(Latin: Lasius niger)
These are the ants most commonly seen on verandas and in the house. They live in the ground, frequently under rocks or flagstones, and they will often penetrate under the house itself, particularly if it has been built directly on the ground. Ants frequently build nests in the insulation layer and from there they penetrate up into the house itself through the cracks which inevitably appear in the cement.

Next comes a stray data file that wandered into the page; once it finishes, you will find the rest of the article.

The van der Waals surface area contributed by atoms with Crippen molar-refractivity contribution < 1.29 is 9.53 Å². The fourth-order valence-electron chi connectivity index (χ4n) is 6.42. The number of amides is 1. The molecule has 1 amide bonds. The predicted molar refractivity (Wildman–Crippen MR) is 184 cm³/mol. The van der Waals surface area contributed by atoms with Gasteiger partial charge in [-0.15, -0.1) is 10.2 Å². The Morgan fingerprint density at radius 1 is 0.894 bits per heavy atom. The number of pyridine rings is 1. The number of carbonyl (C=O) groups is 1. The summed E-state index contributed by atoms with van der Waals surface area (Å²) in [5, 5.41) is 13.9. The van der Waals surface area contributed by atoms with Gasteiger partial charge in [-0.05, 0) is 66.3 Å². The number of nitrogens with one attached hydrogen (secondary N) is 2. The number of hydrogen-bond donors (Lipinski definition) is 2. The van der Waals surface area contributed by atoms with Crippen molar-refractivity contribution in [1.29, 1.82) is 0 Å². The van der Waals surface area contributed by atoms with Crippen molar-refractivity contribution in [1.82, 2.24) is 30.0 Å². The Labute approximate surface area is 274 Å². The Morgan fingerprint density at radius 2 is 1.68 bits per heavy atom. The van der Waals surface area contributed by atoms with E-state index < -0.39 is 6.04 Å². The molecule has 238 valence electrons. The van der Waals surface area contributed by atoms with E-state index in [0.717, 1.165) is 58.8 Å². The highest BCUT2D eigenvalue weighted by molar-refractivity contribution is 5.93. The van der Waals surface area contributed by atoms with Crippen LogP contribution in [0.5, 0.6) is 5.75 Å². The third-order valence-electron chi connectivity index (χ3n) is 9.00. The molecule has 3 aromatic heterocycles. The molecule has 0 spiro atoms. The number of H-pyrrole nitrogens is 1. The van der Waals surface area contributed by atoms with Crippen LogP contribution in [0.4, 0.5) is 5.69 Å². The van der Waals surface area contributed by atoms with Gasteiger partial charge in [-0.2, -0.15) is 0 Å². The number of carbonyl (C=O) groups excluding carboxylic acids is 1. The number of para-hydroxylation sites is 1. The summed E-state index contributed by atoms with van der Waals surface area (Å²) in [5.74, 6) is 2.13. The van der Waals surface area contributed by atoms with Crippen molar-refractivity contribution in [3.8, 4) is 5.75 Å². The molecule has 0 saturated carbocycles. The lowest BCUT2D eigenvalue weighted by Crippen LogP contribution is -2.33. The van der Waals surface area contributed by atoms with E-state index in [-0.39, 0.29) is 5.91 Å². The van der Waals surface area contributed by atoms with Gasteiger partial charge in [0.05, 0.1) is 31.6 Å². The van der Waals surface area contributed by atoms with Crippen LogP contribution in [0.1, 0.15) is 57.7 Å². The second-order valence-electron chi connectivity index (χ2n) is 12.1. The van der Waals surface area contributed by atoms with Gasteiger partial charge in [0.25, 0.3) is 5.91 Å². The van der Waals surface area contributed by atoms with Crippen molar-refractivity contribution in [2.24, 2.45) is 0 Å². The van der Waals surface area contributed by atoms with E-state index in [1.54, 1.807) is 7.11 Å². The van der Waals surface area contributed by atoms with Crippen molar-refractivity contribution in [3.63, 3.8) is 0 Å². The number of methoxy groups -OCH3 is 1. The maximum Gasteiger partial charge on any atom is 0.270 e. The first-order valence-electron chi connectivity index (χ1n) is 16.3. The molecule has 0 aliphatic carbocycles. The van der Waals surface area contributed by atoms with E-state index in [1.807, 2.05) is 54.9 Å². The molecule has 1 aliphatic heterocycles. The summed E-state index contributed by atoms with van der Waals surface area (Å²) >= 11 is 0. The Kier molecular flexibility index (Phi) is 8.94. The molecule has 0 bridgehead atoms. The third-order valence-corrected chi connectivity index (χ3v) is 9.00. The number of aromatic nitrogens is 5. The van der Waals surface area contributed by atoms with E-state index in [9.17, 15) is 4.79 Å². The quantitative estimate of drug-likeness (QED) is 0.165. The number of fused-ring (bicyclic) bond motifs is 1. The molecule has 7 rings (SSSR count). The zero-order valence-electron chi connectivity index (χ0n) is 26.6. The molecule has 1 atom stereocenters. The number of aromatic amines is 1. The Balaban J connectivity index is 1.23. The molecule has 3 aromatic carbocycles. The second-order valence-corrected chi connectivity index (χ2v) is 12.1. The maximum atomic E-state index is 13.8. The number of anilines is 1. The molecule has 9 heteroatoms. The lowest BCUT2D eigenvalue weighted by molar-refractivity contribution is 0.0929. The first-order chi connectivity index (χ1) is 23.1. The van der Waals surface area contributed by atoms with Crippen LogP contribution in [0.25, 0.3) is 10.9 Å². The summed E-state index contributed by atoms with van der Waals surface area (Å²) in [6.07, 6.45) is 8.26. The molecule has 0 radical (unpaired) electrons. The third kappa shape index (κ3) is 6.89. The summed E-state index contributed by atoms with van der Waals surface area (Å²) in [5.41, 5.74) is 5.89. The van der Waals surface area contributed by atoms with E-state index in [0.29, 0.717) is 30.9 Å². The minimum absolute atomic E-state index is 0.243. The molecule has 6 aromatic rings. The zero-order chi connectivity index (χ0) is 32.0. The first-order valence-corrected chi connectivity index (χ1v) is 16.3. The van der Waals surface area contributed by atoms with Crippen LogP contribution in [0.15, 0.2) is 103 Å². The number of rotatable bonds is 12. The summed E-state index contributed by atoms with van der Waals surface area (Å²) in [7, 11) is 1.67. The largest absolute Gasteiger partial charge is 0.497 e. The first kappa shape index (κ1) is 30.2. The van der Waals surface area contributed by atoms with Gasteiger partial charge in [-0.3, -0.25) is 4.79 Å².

Garden ants can also build in mouldering timber (see p. 145). In nature, these ants search for flower nectar and for what is poetically known as honeydew but which is actually a sweet, sticky secretion produced by aphids or greenfly. When garden ants get into the house it will soon be seen that they are particularly attracted to sweet substances, such as drops of jam or scraps of pastry and cake. As soon as one ant has found such a delicacy there will soon, as though by magic, be a whole trail of them.
Naturally, of course, there is nothing magical in this. Ants cover a wide area in search of food. When one has found something sweet it can communicate the fact to others by tapping them with its antennae and also by feeding them with some of the contents of its crop.